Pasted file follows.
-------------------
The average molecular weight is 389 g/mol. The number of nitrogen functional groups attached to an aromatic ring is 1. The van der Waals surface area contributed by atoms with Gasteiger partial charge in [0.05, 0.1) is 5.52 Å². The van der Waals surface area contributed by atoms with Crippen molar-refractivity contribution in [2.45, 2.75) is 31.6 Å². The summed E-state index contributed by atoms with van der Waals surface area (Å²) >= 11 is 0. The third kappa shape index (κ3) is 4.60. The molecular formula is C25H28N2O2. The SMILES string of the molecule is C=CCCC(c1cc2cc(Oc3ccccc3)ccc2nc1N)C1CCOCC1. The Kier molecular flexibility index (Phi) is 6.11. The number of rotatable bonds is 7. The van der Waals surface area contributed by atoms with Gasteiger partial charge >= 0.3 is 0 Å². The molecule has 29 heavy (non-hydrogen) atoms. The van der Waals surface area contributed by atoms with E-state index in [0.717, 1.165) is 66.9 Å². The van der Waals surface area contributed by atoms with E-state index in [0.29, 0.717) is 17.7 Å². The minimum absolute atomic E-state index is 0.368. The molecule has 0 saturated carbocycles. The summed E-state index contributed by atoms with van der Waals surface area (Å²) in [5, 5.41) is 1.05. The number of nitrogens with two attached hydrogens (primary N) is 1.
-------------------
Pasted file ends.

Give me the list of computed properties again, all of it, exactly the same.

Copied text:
The average molecular weight is 389 g/mol. The number of nitrogen functional groups attached to an aromatic ring is 1. The van der Waals surface area contributed by atoms with Gasteiger partial charge in [0.05, 0.1) is 5.52 Å². The van der Waals surface area contributed by atoms with Crippen molar-refractivity contribution in [2.45, 2.75) is 31.6 Å². The summed E-state index contributed by atoms with van der Waals surface area (Å²) >= 11 is 0. The third kappa shape index (κ3) is 4.60. The molecular formula is C25H28N2O2. The SMILES string of the molecule is C=CCCC(c1cc2cc(Oc3ccccc3)ccc2nc1N)C1CCOCC1. The Kier molecular flexibility index (Phi) is 6.11. The number of rotatable bonds is 7. The van der Waals surface area contributed by atoms with Gasteiger partial charge >= 0.3 is 0 Å². The molecule has 29 heavy (non-hydrogen) atoms. The van der Waals surface area contributed by atoms with E-state index in [0.717, 1.165) is 66.9 Å². The van der Waals surface area contributed by atoms with E-state index in [0.29, 0.717) is 17.7 Å². The minimum absolute atomic E-state index is 0.368. The molecule has 0 saturated carbocycles. The summed E-state index contributed by atoms with van der Waals surface area (Å²) in [5, 5.41) is 1.05. The number of nitrogens with two attached hydrogens (primary N) is 1.